"No, honestly the world series car is more tiring," he said. "The only race that made me tired was Malaysia, but I had not had many laps in the car then so it was normal."

Massa played 2nd fiddle at Ferrari
Massa played 2nd fiddle at Ferrari

'Impossible to be happy' at Ferrari – Massa
(GMM) Felipe Massa says he has no regrets about being ousted by Ferrari.

At Maranello, the Brazilian was competitive alongside the great Michael Schumacher and almost won the world championship whilst Kimi Raikkonen's teammate in 2008.

Some believe it was Massa's near-fatal crash in 2009 that subsequently hurt his form, but now fully back up to speed with Williams, the 34-year-old has another explanation.

"Let's just say I did the right thing at the right time," Massa, referring to his departure after an eight-year Ferrari career in 2013, told Italy's La Repubblica.

"It was time to change," he said.

Now, Massa is back on song even with the highly-rated Valtteri Bottas as his teammate, with some believing the diminutive Brazilian's pace is ultimately the reason Ferrari decided against signing the Finn for 2016.

"My story with Ferrari was beautiful, intense, honest, like the applause I got (on the podium) at Monza showed. But it was time to feel important again."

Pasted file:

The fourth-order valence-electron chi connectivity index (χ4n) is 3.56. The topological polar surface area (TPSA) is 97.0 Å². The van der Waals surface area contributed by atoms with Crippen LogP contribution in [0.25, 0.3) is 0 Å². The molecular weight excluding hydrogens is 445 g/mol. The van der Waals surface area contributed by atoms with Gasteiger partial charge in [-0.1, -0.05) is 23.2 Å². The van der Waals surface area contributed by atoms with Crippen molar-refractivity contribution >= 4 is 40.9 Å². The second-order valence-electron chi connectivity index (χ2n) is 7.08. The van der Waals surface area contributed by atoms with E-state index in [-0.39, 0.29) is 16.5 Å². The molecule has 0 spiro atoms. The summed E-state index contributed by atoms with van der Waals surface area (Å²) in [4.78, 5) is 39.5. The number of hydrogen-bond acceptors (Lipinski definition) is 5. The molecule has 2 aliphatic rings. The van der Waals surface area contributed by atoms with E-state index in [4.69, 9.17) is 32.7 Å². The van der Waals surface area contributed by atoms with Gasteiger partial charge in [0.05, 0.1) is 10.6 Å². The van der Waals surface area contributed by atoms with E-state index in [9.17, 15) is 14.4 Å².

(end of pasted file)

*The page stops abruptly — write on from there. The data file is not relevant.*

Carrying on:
Massa says his status at Ferrari slipped suddenly when Fernando Alonso was signed in 2010.

"At first, yes (I was important)," he said. "Then things changed when Alonso came. I looked around and saw that suddenly I had no power over things, over the details. And our sport is made of the details.

"And you can change them only if you have the power. It's all about power, and I had lost it.

"The most obvious symptom was that I did not feel important anymore," Massa explained. "It was enough to see it just by making eye-contact with the people around me. It was impossible to be happy."

Massa said he thinks Ferrari's approach to the Alonso era was "wrong", but admits he also questioned himself during that period.

"So many times I thought I should be less kind. Harder and selfish. But then you look at yourself and take stock.

"Many things have happened to me. I was friends with a legend like Schumacher and a golden boy like Bianchi. I went through two or three eras of the sport, I saw injustice and the worst time of my life when I was forced to let my teammate past me, but I also won a lot and above all I enjoyed.

"I fell often, but every time I got up. No, I would not change anything. I have always been myself, Felipe, and if that caused me some difficulty then my strength allowed me to overcome and become a man and a better father," said Massa.

Asked if he has a message to his harshest former critics, he answered: "No, because before and after they wrote nice things. Consistency is their problem.

"If I was going to say something bad to all those who have changed their mind, I would have no time to drive!" Massa smiled.

Force India bringing more updates
Force India bringing more updates

Force India brings more updates to Singapore
Force India will add further upgrades to its B-spec package for this weekend's Singapore Grand Prix at the Marina Bay circuit, team boss Vijay Mallya has confirmed.